” A ship is always safe at shore but that is not what it is built for.”Albert Einstein
I’ve always had a lot to say. If it’s not through words, it’s visually and if it is neither of those it is usually through a heated, one way debate in my brain. With myself. I always have an opinion or some two cents to throw into a pile of change that the world has already created. But now, at 27 years old, I find myself asking more questions. If you ask me what I do for a living, I’d respond with a long story of how I wound up where I am. (This is a story for another time– as we are still only getting to know each other, I will provide you the details for another post). My winded response is likely to justify to a younger version of myself that to that to some extent I’m still not entirely sure it’s what I’m meant to be doing.
I really believe it is because there has been this constant inner conflict around wanting to help people, but helping people in my OWN way. You see, I’ve been frustrated as a clinician since entering the world of clinical anything. I want help people. Not in some clinical setting, where I can only be half present with someone who really needs my help. Because my thought around that is this: Here is this person who is in need. But we have 30 minutes to focus on some major issue that they have to go home and spend the rest of however long facing. And insurance companies care more about the money than the person it comes from. It is maddening. All I really want to be able to say to them is this: ” Hey, how are you? How’s your day?What’s on your mind? I don’t have the answers for you, but I will help you find your own and we can take as long as we need.”. There has to be a balance. So that’s what I am setting out to do.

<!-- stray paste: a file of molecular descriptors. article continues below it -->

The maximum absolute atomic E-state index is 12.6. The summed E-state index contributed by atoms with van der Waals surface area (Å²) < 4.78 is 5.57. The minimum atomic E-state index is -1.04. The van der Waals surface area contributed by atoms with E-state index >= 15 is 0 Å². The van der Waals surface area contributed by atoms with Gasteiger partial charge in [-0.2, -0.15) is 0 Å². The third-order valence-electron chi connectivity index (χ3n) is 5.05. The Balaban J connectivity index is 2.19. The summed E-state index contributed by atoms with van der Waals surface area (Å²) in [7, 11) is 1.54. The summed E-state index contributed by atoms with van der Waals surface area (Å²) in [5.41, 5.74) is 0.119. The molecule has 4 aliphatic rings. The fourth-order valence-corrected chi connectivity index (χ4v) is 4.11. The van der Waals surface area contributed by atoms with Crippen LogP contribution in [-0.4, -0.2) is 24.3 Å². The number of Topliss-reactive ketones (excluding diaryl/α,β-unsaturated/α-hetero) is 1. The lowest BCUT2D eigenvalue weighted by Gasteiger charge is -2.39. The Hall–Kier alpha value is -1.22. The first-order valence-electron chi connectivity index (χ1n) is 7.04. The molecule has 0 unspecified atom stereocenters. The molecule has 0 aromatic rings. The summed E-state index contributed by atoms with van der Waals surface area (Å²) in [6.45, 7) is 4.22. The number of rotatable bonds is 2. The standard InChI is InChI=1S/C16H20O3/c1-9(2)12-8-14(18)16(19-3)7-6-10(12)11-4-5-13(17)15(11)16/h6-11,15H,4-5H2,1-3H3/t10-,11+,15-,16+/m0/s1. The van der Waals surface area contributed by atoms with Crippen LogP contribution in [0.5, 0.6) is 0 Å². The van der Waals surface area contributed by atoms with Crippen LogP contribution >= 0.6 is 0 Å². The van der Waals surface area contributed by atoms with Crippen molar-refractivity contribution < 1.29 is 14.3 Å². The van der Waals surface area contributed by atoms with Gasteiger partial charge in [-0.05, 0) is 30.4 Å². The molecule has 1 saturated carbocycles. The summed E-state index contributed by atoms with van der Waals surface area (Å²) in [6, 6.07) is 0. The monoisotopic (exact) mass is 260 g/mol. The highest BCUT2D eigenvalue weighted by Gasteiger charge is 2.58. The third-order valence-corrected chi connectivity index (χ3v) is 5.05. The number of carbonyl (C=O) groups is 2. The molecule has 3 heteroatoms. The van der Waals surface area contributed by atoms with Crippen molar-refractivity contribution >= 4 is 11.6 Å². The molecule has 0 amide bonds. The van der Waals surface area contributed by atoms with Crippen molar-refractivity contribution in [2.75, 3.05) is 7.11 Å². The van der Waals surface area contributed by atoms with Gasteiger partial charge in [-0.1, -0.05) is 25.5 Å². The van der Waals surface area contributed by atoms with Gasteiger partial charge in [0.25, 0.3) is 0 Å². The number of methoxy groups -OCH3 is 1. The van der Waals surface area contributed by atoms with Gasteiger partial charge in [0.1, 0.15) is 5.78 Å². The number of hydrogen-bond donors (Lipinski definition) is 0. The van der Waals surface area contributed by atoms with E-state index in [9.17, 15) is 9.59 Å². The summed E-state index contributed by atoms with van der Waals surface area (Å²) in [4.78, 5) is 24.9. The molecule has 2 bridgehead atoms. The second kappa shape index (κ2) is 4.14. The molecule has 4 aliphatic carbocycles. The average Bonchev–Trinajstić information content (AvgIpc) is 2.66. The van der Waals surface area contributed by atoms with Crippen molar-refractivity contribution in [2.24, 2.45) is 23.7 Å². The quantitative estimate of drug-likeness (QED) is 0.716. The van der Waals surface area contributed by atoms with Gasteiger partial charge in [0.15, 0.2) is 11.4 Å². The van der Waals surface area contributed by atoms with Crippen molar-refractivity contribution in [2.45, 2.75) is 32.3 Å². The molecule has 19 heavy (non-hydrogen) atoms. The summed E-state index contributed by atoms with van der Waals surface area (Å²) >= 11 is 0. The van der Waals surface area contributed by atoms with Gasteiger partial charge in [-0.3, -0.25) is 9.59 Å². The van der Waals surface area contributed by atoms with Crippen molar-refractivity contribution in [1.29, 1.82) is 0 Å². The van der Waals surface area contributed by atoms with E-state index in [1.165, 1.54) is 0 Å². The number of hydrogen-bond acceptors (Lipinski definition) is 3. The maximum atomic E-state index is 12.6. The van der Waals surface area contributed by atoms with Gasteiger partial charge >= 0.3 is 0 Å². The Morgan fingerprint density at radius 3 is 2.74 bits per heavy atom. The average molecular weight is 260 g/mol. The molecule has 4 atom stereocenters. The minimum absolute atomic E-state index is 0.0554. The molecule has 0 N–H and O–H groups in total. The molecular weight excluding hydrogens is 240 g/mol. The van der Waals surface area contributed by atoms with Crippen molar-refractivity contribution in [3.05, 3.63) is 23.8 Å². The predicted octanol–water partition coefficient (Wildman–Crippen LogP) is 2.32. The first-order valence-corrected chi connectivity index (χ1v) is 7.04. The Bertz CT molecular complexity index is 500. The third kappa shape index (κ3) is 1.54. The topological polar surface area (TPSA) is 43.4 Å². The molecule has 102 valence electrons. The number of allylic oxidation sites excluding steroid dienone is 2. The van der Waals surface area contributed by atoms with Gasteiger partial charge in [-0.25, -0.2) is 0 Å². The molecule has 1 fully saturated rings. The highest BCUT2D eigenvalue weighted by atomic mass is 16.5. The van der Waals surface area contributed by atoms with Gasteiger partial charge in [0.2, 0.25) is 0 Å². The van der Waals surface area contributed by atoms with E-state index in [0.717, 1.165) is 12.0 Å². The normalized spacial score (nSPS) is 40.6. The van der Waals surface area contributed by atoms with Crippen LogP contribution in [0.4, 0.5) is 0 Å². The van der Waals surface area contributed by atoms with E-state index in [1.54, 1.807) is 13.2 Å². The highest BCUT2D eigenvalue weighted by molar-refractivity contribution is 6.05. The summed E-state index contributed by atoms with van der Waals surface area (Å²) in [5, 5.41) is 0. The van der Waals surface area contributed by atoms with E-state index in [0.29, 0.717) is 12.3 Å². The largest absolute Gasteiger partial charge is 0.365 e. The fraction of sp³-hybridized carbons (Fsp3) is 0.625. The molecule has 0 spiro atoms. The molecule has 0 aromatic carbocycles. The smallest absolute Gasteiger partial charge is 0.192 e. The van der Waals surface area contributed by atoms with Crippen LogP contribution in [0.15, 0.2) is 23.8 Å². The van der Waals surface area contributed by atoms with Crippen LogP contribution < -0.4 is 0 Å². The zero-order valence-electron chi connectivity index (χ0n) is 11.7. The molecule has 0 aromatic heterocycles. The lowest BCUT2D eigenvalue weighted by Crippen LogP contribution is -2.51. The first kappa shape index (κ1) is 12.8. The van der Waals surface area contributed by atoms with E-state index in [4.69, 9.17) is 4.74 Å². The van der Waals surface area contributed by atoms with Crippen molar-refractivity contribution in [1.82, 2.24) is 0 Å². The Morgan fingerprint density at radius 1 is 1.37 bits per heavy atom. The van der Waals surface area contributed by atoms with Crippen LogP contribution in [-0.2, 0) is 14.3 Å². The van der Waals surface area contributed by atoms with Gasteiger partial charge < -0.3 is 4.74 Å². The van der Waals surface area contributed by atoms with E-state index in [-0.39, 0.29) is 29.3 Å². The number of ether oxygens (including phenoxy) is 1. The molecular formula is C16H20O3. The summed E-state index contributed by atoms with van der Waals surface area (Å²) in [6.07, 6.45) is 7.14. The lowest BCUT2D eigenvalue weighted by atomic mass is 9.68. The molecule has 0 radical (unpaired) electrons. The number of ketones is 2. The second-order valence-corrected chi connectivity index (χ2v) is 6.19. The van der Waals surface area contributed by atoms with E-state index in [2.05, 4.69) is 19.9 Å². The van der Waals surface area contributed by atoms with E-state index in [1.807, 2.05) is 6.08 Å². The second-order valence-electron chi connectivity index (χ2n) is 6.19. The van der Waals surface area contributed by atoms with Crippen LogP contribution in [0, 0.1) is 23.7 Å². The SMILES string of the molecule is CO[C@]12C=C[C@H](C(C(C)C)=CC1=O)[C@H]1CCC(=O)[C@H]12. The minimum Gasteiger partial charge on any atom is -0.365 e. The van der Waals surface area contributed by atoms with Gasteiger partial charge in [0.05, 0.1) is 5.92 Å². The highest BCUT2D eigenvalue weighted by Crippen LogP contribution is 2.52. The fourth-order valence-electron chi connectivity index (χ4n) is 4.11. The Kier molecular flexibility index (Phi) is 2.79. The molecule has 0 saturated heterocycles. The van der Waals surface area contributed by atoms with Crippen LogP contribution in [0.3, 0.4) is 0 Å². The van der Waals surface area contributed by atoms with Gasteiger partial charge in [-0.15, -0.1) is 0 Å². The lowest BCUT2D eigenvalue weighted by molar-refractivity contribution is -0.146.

To be honest, I struggled for some time with the idea of making a blog. Having a public place to express thoughts and try to reach people in some way always felt really intense and scary. But I’ve been trying to do more of what scares me. Because this isn’t actually about me. I’ve been trying to stick to what qualities I encourage in my clients and what my own therapist has encouraged in me–curiosity and wonder. I remember having these qualitues be more frequently apparent in my life when I was younger. When I reflect, I feel like the wonder piece of it has somehow been lost along the way. Because the more you know, the less mystical things seem. But when I really take a long, critical look at it I keep coming back to this: you really can’t have wonder without curiosity and as long as you have both, it is possible to maintain both.
But the trick isn’t about always asking “why?”. Curiosity is more about knowing when, and where to ask why? What will you achieve in doing so? What answers are you looking for? What do you want to know? How will it serve you? Why ? If you don’t know, if you don’t go in with a plan, you can end up with a lot of knowledge. Which is awesome. But how will you implement that? Are you asking the right questions? Because our point isn’t just to know, it’s to understand. Then to be able to step back and be in wonder of how we got there. How others did it. Why that matters.
When I was in art school, I remember my professor mentioning to the class that “putting down the first mark is always the hardest, but you have to just start”. I leave you with this: Where is your starting point? What questions are you going to ask today to obtain new practices, thoughts and pathways for yourself tomorrow?